I decided the best way to give an opinion on the Huion GT-185HD is to do a speedpaint with it. Remember, I’m a hobbyist artist and I’m going to try and cram this speedpaint down into an hour. I’ll spare you the artist self-loathing and just give you a brain dump!
About the same distance as the tablet PC’s I’ve used for drawing. Camera says cursor is off but eyes from above say it’s right on target.
The very first thing I noticed was how spongy the tip of the pen feels. It has more travel distance than Wacom’s offerings. On one hand it’s bad because real pens and pencils don’t have such a squish-factor to them. On the other hand it’s great because it gives me fine-grained control over the pen pressure level. As the artist I get feedback as to how much pressure I’m applying rather than how hypersensitive Wacom tips can feel. I kind of like the feel of the Huion pen over Wacom’s offerings, but it could be fatiguing after a while. I found I was not pressing as hard as often as I do with Wacom pens sometimes. Overall, positive experience with the pen. Accurate and responsive. Only catch is to keep it away from the bottom half inch of the screen to prevent weirdness with half-completed lines and inaccuracy.
Next thought was that I hate the screen protector. The way it partially adheres to the display and creates little bubbles and visual deformations drives me crazy. I took it off and found I disliked drawing right on the glass even more. The glass has a lot of resistance to it when both my hand and the pen tip are trying to glide across it. The screen protector is very smooth and makes sliding the hand across a breeze. I put it back on and carried on. Huion really should look at imitating the cell phone market and finding a better way to adhere screen protectors. Their protectors are functional, but the bubbles and distortions are unwelcome.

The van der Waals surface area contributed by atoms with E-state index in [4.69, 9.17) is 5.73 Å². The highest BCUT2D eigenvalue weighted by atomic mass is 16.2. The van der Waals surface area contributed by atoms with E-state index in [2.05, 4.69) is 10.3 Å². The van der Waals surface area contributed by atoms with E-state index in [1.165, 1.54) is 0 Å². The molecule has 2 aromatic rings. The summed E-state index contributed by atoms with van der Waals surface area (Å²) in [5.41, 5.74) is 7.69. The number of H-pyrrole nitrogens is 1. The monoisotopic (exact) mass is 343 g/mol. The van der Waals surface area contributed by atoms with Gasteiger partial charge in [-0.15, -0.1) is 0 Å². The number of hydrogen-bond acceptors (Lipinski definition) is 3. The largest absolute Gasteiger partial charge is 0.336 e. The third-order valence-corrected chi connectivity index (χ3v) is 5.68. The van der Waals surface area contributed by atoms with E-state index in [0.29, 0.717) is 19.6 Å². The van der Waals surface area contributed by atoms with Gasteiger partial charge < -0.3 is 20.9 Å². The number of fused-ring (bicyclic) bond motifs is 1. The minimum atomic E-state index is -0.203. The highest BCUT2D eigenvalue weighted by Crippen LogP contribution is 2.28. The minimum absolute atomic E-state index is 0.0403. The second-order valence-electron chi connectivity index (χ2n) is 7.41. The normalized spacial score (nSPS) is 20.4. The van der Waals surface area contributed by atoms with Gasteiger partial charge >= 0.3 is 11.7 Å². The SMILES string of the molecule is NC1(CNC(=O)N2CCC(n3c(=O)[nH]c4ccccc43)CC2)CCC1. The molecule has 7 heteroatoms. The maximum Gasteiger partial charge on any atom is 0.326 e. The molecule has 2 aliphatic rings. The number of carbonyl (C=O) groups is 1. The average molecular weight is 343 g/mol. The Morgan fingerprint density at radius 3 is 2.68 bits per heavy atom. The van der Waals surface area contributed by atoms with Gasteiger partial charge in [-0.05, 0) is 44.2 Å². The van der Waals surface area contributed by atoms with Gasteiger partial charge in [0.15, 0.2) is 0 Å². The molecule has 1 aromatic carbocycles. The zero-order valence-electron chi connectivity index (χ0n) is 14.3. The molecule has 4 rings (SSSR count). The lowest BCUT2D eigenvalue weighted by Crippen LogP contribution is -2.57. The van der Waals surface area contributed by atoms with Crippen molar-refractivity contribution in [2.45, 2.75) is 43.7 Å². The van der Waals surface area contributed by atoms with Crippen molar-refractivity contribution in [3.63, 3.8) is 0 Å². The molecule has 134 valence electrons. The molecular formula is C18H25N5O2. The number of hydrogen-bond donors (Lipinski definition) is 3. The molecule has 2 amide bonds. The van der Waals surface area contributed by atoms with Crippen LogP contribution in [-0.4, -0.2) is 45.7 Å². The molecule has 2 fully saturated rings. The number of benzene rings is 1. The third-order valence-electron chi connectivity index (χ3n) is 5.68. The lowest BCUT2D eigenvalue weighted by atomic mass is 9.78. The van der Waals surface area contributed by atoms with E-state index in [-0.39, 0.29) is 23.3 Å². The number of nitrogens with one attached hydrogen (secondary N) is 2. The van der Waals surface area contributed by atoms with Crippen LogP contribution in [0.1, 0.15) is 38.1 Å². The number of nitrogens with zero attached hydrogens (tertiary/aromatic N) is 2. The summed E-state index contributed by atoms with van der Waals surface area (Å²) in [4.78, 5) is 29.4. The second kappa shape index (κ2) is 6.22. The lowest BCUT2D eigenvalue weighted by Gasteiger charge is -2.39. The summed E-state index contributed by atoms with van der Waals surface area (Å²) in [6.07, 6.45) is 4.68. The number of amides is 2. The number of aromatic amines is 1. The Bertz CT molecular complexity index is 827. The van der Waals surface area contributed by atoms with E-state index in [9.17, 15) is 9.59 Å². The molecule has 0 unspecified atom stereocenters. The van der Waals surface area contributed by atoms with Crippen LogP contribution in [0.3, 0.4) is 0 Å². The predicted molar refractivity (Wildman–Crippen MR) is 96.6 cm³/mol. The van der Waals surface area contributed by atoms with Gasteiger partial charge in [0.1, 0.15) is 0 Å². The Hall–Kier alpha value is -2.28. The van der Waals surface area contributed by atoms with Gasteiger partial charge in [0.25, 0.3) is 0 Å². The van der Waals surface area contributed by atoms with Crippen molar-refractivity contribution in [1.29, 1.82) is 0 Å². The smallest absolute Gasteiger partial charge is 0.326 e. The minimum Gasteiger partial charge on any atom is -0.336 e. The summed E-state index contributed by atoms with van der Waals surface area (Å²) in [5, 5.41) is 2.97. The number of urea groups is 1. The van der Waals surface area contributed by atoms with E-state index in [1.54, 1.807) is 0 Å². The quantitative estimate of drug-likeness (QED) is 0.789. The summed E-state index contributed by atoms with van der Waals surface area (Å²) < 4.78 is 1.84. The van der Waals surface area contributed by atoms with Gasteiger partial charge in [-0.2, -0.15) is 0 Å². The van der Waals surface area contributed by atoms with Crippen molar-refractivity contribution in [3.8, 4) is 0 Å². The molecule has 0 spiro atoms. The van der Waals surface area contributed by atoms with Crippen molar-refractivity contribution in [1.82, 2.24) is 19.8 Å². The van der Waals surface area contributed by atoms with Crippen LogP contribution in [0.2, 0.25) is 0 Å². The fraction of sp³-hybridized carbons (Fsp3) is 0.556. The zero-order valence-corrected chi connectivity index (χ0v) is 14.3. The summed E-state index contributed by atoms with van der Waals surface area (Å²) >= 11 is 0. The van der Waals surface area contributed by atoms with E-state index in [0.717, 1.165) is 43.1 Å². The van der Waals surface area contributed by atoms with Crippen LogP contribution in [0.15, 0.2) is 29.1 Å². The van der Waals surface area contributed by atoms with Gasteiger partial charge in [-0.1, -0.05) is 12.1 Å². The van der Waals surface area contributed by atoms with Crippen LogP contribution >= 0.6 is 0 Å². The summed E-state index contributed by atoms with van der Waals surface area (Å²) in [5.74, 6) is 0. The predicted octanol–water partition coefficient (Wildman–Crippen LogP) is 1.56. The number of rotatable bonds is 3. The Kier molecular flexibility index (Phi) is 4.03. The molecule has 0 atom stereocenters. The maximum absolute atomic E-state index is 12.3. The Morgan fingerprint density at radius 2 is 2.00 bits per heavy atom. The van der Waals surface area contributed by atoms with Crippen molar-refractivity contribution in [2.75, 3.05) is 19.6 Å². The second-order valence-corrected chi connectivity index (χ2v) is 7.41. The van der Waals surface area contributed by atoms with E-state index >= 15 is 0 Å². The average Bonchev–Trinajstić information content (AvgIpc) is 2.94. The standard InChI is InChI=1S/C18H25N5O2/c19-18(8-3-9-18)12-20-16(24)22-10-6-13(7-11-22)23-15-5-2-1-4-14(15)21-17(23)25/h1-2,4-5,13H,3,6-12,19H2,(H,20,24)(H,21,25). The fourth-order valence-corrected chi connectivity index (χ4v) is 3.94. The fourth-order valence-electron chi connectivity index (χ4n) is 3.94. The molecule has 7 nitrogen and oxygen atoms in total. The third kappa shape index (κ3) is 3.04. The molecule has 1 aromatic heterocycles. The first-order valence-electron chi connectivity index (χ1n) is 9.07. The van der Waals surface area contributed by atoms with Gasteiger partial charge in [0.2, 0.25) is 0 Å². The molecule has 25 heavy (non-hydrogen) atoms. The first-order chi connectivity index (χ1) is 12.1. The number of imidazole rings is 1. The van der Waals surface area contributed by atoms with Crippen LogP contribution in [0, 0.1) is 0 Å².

Purely grayscale but sometimes had warps of color in it from the screen protector bubbles
While drawing I didn’t feel like the distance between the pen tip and screen was anything unusual. I also did not get bothered by the warmth of the display. Yes, the top center of the display does get quite warm. My hands are naturally colder than the rest of my body (thanks, mom) so the warmth helps me! Finally, the pen cursor’s relationship to the pen tip felt good and predictable. Calibration just about nailed it over the majority of the screen.
I hate it. There are a billion things wrong with this image. Excuse me while I complain about my art skills on Twitter.
While working on this image I found myself making liberal use of the zoom, brush size, and hand tool hotkeys/expresskeys. By having my left hand on the left side of the tablet I could support and nudge the tablet to help get some lines just where I wanted them. I felt like this improved my speed by reducing the number of trips I had to take to various controls in Manga Studio 5’s user interface. I also did not notice the dust particles pointed out earlier nor the film areas from the manufacturing issues section. The only distraction came from the screen protector.
Look under the wings to see the screen protector splotchiness.